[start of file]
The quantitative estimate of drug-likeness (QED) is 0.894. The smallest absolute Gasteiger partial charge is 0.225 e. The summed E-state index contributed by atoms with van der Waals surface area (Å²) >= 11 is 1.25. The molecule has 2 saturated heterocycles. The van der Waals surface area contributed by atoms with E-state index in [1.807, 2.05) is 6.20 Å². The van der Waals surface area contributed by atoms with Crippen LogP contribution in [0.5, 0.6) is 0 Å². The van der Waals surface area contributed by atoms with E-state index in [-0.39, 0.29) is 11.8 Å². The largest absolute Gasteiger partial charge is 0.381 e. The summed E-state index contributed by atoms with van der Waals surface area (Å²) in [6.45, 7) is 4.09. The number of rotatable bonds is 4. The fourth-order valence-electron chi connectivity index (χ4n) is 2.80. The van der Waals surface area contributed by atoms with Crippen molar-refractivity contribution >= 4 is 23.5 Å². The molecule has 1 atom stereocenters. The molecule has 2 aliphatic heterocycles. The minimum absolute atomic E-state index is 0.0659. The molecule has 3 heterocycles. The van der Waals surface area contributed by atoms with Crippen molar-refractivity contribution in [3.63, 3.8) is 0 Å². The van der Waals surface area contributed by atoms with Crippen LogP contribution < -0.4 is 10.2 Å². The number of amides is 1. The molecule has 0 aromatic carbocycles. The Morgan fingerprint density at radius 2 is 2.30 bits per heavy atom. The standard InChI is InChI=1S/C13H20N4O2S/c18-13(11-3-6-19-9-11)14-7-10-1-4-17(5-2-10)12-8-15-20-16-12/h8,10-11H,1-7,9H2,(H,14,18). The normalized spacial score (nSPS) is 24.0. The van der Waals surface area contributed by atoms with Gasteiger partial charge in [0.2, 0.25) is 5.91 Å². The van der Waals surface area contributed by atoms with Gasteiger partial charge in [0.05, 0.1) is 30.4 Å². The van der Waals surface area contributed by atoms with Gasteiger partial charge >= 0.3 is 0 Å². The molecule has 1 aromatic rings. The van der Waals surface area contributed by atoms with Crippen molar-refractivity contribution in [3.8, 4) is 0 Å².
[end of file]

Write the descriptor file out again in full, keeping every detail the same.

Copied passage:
The quantitative estimate of drug-likeness (QED) is 0.894. The smallest absolute Gasteiger partial charge is 0.225 e. The summed E-state index contributed by atoms with van der Waals surface area (Å²) >= 11 is 1.25. The molecule has 2 saturated heterocycles. The van der Waals surface area contributed by atoms with E-state index in [1.807, 2.05) is 6.20 Å². The van der Waals surface area contributed by atoms with Crippen LogP contribution in [0.5, 0.6) is 0 Å². The van der Waals surface area contributed by atoms with E-state index in [-0.39, 0.29) is 11.8 Å². The largest absolute Gasteiger partial charge is 0.381 e. The summed E-state index contributed by atoms with van der Waals surface area (Å²) in [6.45, 7) is 4.09. The number of rotatable bonds is 4. The fourth-order valence-electron chi connectivity index (χ4n) is 2.80. The van der Waals surface area contributed by atoms with Crippen molar-refractivity contribution >= 4 is 23.5 Å². The molecule has 1 atom stereocenters. The molecule has 2 aliphatic heterocycles. The minimum absolute atomic E-state index is 0.0659. The molecule has 3 heterocycles. The van der Waals surface area contributed by atoms with Crippen molar-refractivity contribution in [3.63, 3.8) is 0 Å². The van der Waals surface area contributed by atoms with Crippen LogP contribution < -0.4 is 10.2 Å². The number of amides is 1. The molecule has 0 aromatic carbocycles. The Morgan fingerprint density at radius 2 is 2.30 bits per heavy atom. The standard InChI is InChI=1S/C13H20N4O2S/c18-13(11-3-6-19-9-11)14-7-10-1-4-17(5-2-10)12-8-15-20-16-12/h8,10-11H,1-7,9H2,(H,14,18). The normalized spacial score (nSPS) is 24.0. The van der Waals surface area contributed by atoms with Gasteiger partial charge in [0.2, 0.25) is 5.91 Å². The van der Waals surface area contributed by atoms with Gasteiger partial charge in [0.05, 0.1) is 30.4 Å². The van der Waals surface area contributed by atoms with Gasteiger partial charge >= 0.3 is 0 Å². The molecule has 1 aromatic rings. The van der Waals surface area contributed by atoms with Crippen molar-refractivity contribution in [3.8, 4) is 0 Å².